The uneven impact of recession on cities and households: Bristol and Liverpool compared

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Summary

This project will explore the impact of the economic recession on cities and households through a systematic comparison of the experiences of two English cities, Bristol and Liverpool. The research is being undertaken in collaboration with Professor Richard Meegan and Dr Gerwyn Jones at the European Institute for Urban Affairs, Liverpool John Moores University and will last 20 months, starting in June 2011.

The research will use both quantitative and qualitative approaches. Interviews will be held in both cities with key stakeholders from across the public, private and voluntary and community sectors. A social survey of 1000 households will also be conducted in the two cities covering 10 specific household types. A series of in-depth qualitative interviews will then be held with households drawn from the survey and chosen to illustrate the spectrum of experience.

In the context of globalization and the rescaling of cities and states, the research aims to develop our understanding of the relationship between economic crisis, global connectivity and the international and transnational processes shaping cities and the everyday lives of residents.  It will explore the 'capillary-like' impact of the crisis and austerity measures on local economic development, and  local labour and housing markets, as well as highlight the intersecting realities of everyday life for households across the life course, in different tenures and in different parts of cities.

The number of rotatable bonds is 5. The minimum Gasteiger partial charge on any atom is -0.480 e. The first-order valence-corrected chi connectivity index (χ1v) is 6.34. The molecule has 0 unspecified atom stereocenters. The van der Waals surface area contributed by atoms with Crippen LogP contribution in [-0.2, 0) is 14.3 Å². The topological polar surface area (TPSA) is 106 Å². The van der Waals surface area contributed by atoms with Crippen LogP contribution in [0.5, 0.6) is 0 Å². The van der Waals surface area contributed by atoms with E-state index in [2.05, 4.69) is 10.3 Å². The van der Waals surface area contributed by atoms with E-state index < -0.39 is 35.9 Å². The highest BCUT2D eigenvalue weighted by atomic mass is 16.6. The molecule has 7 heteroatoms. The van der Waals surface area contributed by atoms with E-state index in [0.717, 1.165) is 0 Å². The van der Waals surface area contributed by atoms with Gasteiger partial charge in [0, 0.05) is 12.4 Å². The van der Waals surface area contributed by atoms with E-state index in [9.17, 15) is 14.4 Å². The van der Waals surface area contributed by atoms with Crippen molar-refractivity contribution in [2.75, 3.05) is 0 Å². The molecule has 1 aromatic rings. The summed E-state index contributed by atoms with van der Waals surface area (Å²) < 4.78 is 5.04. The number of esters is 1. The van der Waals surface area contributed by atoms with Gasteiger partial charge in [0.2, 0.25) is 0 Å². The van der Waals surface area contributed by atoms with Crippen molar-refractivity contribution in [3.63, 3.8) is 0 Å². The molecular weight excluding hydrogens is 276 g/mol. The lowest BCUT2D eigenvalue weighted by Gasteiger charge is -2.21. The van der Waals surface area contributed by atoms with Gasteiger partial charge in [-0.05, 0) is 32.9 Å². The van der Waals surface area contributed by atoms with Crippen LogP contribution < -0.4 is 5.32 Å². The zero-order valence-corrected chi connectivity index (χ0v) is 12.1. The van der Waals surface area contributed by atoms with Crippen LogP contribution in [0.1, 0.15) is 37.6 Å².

In terms of policy, the research will attempt to document the variety of responses and coping strategies developed across different household types and evaluate the impact and effectiveness of  'anti-recession' strategies and policies.

Workshops were run in Liverpool and Bristol in November 2013: here is a PowerPoint presentation of the findings (Office document, 1,703kB)  and explanatory notes with data sources (Office document, 33kB)

 

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